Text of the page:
Earlier this year, the U.K. announced it will start banning microbeads by the end of 2017.
One year later, Canada will follow suit.
The federal government released a series of regulations for microbeads in toiletries that will see prohibition of the manufacture, import, sale or offer for sale of toiletries that contain plastic microbeads.
It’s the logical next step following the government’s listing them a toxic substance earlier this year.
Microbeads, if you’re unfamiliar, are those tiny plastic fragments in skincare and other beauty/hygiene products for the purpose of exfoliation. The problem, of course, is that they’re often washed down the sink and enter our waterways since they’re too small to be filtered by treatment plants.
“The scientific literature indicates that microplastics are readily taken up by a variety of non-human organisms and have shown adverse short-term and long-term effects in aquatic organisms such as marine mammals, fish, invertebrates and fish-eating birds,” reads a statement from the Department of the Environment and Department of Health.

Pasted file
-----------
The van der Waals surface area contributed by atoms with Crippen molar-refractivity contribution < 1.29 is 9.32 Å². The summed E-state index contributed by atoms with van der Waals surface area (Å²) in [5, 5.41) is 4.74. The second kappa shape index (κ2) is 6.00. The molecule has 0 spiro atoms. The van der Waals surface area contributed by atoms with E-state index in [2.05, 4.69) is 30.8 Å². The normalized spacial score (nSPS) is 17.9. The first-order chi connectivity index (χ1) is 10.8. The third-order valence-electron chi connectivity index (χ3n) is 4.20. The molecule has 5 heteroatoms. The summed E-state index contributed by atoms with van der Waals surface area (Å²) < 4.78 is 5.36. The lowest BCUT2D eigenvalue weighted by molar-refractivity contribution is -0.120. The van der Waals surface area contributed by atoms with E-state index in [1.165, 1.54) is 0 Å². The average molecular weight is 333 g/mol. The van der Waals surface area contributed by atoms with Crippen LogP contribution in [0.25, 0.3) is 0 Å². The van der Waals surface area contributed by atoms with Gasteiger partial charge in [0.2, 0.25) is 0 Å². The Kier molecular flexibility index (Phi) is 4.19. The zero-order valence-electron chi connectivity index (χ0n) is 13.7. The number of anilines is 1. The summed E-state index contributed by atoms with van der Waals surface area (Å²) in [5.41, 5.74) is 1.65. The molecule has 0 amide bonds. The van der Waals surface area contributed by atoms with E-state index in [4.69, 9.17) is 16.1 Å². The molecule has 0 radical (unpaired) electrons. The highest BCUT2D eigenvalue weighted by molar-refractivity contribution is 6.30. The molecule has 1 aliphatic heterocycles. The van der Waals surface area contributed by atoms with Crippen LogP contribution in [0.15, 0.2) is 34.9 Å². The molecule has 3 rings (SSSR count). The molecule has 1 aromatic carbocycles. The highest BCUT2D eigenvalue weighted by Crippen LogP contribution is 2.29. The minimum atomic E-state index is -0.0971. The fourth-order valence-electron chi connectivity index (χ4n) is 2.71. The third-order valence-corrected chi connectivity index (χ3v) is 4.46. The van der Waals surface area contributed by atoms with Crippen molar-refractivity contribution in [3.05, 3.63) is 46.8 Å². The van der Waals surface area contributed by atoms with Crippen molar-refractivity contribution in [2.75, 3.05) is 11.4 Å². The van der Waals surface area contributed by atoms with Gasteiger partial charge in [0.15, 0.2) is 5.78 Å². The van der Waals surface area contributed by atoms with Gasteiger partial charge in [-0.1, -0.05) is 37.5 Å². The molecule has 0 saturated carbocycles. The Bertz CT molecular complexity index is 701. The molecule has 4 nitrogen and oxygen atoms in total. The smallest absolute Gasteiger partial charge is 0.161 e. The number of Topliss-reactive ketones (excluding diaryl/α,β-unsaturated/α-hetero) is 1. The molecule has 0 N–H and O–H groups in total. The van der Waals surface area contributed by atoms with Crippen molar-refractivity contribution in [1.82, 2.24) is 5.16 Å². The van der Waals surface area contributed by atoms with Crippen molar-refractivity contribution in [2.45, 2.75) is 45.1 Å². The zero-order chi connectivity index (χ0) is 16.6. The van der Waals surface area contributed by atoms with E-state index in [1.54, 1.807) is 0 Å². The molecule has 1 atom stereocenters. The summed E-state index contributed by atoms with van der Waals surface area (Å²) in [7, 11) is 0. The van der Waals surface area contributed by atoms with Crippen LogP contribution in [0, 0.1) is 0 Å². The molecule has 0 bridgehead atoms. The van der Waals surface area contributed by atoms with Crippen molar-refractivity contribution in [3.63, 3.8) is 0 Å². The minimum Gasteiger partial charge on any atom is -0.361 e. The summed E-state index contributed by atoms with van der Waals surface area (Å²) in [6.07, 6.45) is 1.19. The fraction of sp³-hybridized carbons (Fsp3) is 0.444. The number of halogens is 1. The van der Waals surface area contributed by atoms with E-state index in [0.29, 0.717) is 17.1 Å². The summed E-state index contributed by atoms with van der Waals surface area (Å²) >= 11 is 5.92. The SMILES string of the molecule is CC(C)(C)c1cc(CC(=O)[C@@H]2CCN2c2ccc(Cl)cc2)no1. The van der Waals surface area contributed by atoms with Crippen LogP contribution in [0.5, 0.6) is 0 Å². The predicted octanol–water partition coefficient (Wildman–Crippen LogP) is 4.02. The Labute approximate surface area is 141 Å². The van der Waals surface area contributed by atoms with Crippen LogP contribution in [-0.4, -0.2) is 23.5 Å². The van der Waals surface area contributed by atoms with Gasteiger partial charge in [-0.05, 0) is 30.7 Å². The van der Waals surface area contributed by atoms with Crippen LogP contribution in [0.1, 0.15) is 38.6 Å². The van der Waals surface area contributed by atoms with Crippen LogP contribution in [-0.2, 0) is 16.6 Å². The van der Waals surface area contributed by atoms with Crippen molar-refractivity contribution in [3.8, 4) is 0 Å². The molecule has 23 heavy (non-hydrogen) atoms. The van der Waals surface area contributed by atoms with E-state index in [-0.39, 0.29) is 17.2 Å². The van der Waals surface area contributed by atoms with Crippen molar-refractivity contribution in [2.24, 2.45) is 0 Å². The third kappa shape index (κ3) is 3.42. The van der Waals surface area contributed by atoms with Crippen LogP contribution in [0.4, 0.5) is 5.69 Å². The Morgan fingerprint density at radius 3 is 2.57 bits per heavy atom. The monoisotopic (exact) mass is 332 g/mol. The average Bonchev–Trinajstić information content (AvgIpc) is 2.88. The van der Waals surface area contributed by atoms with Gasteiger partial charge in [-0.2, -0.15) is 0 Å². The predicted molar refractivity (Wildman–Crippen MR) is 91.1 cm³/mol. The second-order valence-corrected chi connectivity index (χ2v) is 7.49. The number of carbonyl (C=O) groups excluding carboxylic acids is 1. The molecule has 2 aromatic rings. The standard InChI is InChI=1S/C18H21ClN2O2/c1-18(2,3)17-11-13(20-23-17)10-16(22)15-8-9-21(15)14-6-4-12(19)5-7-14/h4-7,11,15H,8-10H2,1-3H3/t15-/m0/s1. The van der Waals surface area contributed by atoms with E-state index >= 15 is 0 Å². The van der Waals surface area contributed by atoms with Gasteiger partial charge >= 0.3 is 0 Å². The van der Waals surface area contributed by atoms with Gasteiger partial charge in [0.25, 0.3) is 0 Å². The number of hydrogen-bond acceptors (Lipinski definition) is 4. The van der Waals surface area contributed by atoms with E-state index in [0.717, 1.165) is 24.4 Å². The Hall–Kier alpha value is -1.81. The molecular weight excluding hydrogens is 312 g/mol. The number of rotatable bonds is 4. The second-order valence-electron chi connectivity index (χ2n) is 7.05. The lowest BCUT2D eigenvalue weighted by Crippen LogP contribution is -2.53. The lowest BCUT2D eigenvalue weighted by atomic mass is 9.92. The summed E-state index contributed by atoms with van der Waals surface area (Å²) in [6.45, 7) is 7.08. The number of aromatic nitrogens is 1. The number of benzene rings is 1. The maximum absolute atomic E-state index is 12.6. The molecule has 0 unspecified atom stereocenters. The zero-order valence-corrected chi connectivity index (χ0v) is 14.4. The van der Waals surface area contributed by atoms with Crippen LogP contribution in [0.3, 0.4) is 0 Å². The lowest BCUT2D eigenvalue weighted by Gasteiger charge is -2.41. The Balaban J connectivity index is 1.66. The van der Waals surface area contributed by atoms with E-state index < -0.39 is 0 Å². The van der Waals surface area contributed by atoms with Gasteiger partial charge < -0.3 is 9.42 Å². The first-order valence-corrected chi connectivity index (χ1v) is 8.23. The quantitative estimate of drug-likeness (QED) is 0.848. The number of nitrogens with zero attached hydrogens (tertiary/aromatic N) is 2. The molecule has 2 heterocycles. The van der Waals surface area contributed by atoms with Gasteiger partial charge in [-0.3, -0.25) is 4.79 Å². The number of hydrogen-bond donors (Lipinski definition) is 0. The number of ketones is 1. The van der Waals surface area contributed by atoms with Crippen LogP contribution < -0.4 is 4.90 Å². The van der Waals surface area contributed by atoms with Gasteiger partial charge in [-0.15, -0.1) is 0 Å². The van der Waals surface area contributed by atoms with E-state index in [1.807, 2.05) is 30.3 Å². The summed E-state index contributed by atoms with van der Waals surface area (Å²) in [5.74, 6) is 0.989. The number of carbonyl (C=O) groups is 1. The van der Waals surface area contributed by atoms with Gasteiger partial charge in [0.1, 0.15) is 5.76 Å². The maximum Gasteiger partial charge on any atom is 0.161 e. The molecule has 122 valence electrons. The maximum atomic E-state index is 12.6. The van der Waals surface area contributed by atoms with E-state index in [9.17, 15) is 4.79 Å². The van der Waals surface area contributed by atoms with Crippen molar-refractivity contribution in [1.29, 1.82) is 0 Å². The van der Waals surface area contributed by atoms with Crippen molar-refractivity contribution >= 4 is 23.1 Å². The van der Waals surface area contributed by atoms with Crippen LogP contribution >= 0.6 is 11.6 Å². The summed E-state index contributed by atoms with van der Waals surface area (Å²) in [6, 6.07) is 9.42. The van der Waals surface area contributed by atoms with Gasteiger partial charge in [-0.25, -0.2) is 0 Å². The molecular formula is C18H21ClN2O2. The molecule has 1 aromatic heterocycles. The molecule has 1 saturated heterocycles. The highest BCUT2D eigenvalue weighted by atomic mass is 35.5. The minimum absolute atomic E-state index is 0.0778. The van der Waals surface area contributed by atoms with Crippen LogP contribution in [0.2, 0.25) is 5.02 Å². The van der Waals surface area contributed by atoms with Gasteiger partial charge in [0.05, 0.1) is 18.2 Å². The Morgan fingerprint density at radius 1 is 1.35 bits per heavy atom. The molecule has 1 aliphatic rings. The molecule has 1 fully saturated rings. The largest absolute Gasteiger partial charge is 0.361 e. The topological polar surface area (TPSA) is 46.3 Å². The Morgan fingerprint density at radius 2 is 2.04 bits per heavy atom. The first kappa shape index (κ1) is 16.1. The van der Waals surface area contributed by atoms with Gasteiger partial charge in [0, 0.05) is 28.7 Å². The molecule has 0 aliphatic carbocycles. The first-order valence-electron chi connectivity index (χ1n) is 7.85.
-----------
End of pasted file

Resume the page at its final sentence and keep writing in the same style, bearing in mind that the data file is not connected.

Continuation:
“In Canada, plastic microbeads (10,000 kilograms of which were produced in Canada alone in one year) have been reported in coastal British Columbia, the Great Lakes, the St. Lawrence, and in coastal Atlantic Canada.”
Prohibition of the manufacture and import of exfoliating or cleansing toiletries that contain plastic microbeads is targeted to come into effect on January 1, 2018, while banning the sale or offer for sale of these products is proposed for July 1, 2018.